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New Chvrches is a bit of a slvmp

Scottish synth-pop trio Chvrches’ 2013 debut, The Bones of What You Believe, was one of those rare albums where every song is excellent. It was a whirlwind debut that was infinitely listenable, and a perfect mix between thoughtful lyricism and pop hooks.

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By Glen Ess (Contributor) – Email

Scottish synth-pop trio Chvrches’ 2013 debut, The Bones of What You Believe, was one of those rare albums where every song is excellent. It was a whirlwind debut that was infinitely listenable, and a perfect mix between thoughtful lyricism and pop hooks. To me, Bones is a cherished and much loved album. The same can’t be said of Every Open Eye, the trio’s newly released sophomore album. Unlike its predecessor, Every Open Eye had definite highs and lows, whereas Bones maintained an astonishingly consistent high.

Part of Every Open Eye’s failure to live up to Bones is a result of the group deciding to alter their sound, or rather, their tone. Lauren Mayberry’s singing forms a crucial aspect of the group’s style; ‘80s dance-club keyboard washes are twisted, turned, and gain an emotional element with the addition of Mayberry’s vocals. But she shies away from the clever, brash, fearlessly intelligent delivery she demonstrated on Bones in favour of a more introspective, haunted aspect. Every Open Eye, or rather, Chvrches in general, are at their best when Mayberry’s vocals act as an adrenaline shot to the instrumentation of Iain Cook and Martin Doherty. And to give them their credit, the first half of the album is definitely Chvrches doing what they do best: dance-tracks chock full of pulsating synths and recklessly played keyboards, all swirling around Mayberry’s voice.

The first five tracks are the superior songs on the record, with “Clearest Blue” featuring the most fantastically simplistic, predictable, loop-assisted instrumental, which is combined into a package with the thoughtfully twisted charisma of Mayberry’s lyrics. Featuring both a tongue-in-cheek title drop of both the track itself and the record as a whole, as well as an impassioned plea to “please say you’ll meet me, meet me halfway,” Mayberry’s lyrics are delivered in her almost patented sugary style.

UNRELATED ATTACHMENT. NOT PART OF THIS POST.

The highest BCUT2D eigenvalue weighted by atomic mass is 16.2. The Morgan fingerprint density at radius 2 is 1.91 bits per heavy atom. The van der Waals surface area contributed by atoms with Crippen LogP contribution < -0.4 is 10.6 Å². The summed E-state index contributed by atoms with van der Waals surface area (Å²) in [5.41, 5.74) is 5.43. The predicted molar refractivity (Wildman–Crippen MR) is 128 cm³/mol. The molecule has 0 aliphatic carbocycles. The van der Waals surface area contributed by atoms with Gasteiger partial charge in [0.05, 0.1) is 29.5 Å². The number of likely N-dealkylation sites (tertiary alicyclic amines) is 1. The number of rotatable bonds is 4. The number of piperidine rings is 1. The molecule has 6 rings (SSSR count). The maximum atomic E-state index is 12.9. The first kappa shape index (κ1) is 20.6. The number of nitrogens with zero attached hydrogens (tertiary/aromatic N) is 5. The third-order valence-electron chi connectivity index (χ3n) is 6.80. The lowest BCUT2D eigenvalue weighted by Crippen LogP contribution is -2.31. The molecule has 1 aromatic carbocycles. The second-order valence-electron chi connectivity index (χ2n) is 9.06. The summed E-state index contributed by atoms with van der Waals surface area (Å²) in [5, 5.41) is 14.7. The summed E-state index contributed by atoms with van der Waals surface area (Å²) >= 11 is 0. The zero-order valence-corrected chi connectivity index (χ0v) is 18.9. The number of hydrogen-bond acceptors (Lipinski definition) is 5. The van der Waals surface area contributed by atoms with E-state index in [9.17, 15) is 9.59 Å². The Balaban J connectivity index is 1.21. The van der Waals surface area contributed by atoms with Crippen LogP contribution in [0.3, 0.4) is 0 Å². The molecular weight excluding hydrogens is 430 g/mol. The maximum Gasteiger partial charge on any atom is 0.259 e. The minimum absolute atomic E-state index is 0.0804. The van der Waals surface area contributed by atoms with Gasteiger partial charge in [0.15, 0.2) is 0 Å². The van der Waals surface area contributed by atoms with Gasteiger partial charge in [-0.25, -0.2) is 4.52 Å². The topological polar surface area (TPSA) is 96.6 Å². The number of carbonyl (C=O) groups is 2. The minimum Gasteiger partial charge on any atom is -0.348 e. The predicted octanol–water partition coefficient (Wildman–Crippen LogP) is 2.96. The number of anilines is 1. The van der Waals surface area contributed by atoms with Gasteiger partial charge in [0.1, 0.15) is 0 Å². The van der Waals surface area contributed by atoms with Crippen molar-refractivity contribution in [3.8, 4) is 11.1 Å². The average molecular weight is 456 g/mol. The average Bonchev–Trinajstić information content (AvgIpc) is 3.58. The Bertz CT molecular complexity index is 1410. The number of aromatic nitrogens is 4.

With this heady combination, “Clearest Blue” rockets upwards and is transformed into Every Open Eye’s runaway best track, coolly stepping ahead of single “Leave a Trace” and “Keep You On My Side.”

Unfortunately, “Clearest Blue” gives way to “High Enough To Carry You Over,” which features Martin Doherty on lead vocals instead of Mayberry. The track isn’t awful, but the austere delivery of Doherty’s lines and the sudden downshift means the song doesn’t coherently follow “Clearest Blue.” Which makes it all the more baffling that the next track would be the most “traditionally pop” song on the album: a sickly-sweet upbeat track, “Empty Threat,” which would be very easy to picture being performed by the likes of Lorde, Taylor Swift, or Elle King.

The final four tracks are forgettable and lack any of the punch or stand-out features that have come to be expected of Chvrches. The synths take on a more weighty, goth-pop feel and Mayberry’s vocals, while still razor-sharp, possess a passionless drawl; a sharp contrast to the early tracks where her singing stretched octaves and carried a fervent sense of emotion.

Every Open Eye is an album with definite moments of quality, and contains several tracks that deserve much acclaim. But if you loved their first album, The Bones Of What You Believe, then you may be slightly (ever so slightly) disappointed in Chvrches’ sophomore album.

Glen Ess hosts Rhythm & Rhyme on CIVL 101.7 FM on Fridays from 4 to 6 p.m.

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1 Comment

1 Comment

  1. justathought

    October 16, 2015 at 12:36 pm

    I get that this is all about your opinion, but you are still so wrong about this album. The first half of it are complete throwaway pop songs. High Enough to

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